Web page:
L. P. SINGH ET AL. Copyright © 2011 SciRes. AM defined as . In this context we usually call + the unperturbed field and the perturbed field, which correspond, respectively, the states just ahead and behind the shock front . If it is assumed that the discontinuity across is a ‘ ’ (see Jeffrey [4]), then there exist an eigenvalue of (1), say , such that, and . Assume that, over some finite time interval , the following asymptotic expansion hol d (s e e Anile [18]) , ( ) () 0 mjm j mj Yt x ε ∞ = ∂= ∂ ∑ U , (3) where . Then, because of the analyticity of and they can be expanded, behind the shock, in terms of small parameter ; therefore for any quantity (either of or ), we have ( )( ) ( ) ( ) 2 12 23 11 () () 2 UU UU qU qqYqY q YY εε εε +++ + = +∇+∇ +∇∇+Ο (4) 3. Evolution Law for Weak Sh o cks In this section, we employ the elegant theory of Genera lized Wavefront Expansion (GWE) Anile [18], to deter mine how an initial jump discontinuity in flow variables propagate and evolves over time. Equation (1) can be recast into a quasilinear hyperbolic system of first order PDEs a s , (5) where, is a matrix having the non zero components , , , , , and ( ) T 1 2 ,0, , m umpumuh fx xx ργ − ≡= BM U , where, and are the Jacobian Matrices defined as, and . Clearly, eigenvalues of the coefficient matrix are and . Among them two (i.e. ) represent the waves propagating in direction with the speed , where repre sents the magnetoacoustic speed with as the Alfvén velocity. The re maining two character istics re present entropy waves or particle paths propag a ting with fluid velocity. As stated earlier, let a ‘ ’ corresponds to ei genvalue , then it is possible to write (6) With the foregoing assumptions, we set ourselves for the task of determining the evolution law of weak shocks and assessing the magnetic field effects on the process of shock formation. The first step is to use Equations (3) and (4) in (2) and equating to zero the coefficients of like orders of , we obtain the following equation governing the variables of first order , which implies that is an eigenvector of co rresponding to the eigenvalue . If the left and right eigenvectors of corresponding to the eigenvalue are ( ) T 2 22 ,1/,,ccac bc ρ ρρ =R . Then it is possible to write , (7) with as the amplitude of a right running shock front impinging on the state + U with the speed and to be determined later. Also, from the jump conditions, to the second order of , we get, ( ) ( )() { } 1 (1) 2 UU t v λ − π =∇ −∇LMN RRM RR . (8) From the kinematics of singular surfaces, it is known that the following compatibility relation must hold at the wavefront Achenbach [2], Thomas [6] [ ] tx ffV f t δ=∂ +∂ δ (9) where, is the Thomas displacement derivative and provides the time rate of change measured by an observ er travelling with . Taking the jump in the field Eq uation (5), which is permissible since it is assumed that the equations holds on both sides of , and using the compatibility relation (9) we get ( ) { } [ ] ( ) ( ) () 0 xx V t + δ +− ∂+∂+= δ UAUIUAUUB U (10) Introducing expansions (34) into (10) and equating to zero, the coefficients of the various powers of one obtains, : ,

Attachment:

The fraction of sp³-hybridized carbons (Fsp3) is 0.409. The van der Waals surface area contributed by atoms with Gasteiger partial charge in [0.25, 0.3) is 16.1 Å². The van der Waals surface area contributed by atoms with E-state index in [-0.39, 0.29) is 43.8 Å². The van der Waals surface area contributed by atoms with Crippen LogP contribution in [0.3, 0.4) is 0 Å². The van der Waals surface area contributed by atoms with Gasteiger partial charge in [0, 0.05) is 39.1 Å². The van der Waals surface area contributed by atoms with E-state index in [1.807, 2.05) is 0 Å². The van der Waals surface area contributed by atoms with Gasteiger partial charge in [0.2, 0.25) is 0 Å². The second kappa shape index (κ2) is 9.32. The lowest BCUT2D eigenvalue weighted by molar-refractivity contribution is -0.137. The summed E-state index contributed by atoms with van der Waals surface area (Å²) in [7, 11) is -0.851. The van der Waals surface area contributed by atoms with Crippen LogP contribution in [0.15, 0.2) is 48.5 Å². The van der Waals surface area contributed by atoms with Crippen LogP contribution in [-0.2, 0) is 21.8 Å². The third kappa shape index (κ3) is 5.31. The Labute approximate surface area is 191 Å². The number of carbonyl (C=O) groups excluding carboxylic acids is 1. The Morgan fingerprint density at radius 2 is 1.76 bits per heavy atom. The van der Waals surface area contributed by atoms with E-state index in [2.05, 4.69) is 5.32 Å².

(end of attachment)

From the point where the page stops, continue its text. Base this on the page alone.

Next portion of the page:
L. P. SINGH ET AL. Copyright © 2011 SciRes. AM which implies, (11) : ( ) ( ) ( ) ( ) ( )()( ) (1) (1)(1) 11 10 11 d d 0 U UxU v t λ ++ ++ + +−+∇ − +∇∂ +∇= YAUIYAYIY AY UBY . Here, is the derivative taken along the rays, which implies that, . The above equation, after lef t multiplication b y and using Equations (7), (8) and (11), yields the following ordinary differential equation (12) where, and , with as the Alfvén number. In deriving Equation (12), we have made use of the re lation, It evidently follows from Equation (12) that the temporal evolution of shock am plitude at any time depends not only on the shock strength, its curvature and the dissipation on account of applied magnetic field but also on the function . Since the quantity is still unknown, this equation is, how ever, unable to give an analytical description of the com plete evolutionary behavior of the wave front. We, there fore, need to work out certain aspects in more detail. 4. Evolution of Accompanying Discontinuity In order to proceed further, it is necessary to obtain a transport equation for , which may be think of as the amplitude of jump in the slope of unsteady disturbance at the wave front. To achieve this goal, we proceed as fol lows: We differentiate Equation (5) with respect to ahead and behind the shock and subtract these equations writ ten ahead and behind the shock. The resulting equation, after using equations the compatibility relatio n (9) g ives ( ) ( ) ( )( )() () () ( ) ( ) ( )( )() ( ) 2 2 0. xx Ux xU x x Ux xx U xxUx Ux VI t + ++ ++ + δ∂ + −∂ δ +∇∂∂ +∇∂∂ +∇∂∂ +∂ +∇∂∂+∇ ∂ +∇ ∂= UAU U AUUAU U A UUAUU AU UBU BU The above equation after using expansions (34) and left multiplying by , while zeroth order terms only are retained, yields the following compatibility equation (13) It follows immediately tha t Equation (13) does not con tain any unknown term and thus the system of compati bility equations for weak shocks is closed at the second compatibility equation. Also, it may be noticed that the evolution Equation (16) contains only the zeroth order terms therefore the derivation is valid only if the ampli tude of accompanyi n g discont i nuities are of . It is interesting to notice that Equatio n (13) is in the form of Bernoulli type equation which governs the evo lutionary behavior of acceleration waves in nonlinear material media and elsewhere. In (13) the linear term depends upon the unperturbed conditions of the me dium and it takes into account the gradient in the flow variables as well as the geometry of the problem. The ne gative value of corresponds for compression waves and positive for expansion waves. The coefficient of non linear term, , which is positive for most of the fluids, is responsible for the nonlinear steepening of the wave front. However, in past years, fluids with negative non linearity have been found Murlidharan and Sujith [23]. The present paper deals with positive values of . Thus, the nonlinear term makes a negative value of more negative and a positive value of less positive, that is, the nonlinearity alone causes a compression wave to steepen and an expansion wave to relax. 5. Results and Discussion As Equation (13) is of the form which describes the evo lutionary behavior of wave amplitude in various gasdy namic regimes [913] and therefore the analysis of this equation concerning the local behavior of wave ampli tude follows on parallel lines. However, to investigate the magnetic field effects on the process of nonlinear steepening of wave front we rewrite Equations (12) and (13) in non dimensiona l fo rm as (14) (15) where, , , , and are dimensionless quantities defined as , , and with as the Alfvén number and as the dimensionless measure of the strength of the initial jump discontinuity in the field gradients. Indeed, these two transport equations govern the evolutionary behavior of the shock amplitude as well as the jump in the first order gradient of the field variables. In deriving Equa tions (14) and (15) we have made use of the characteris tic relation (16)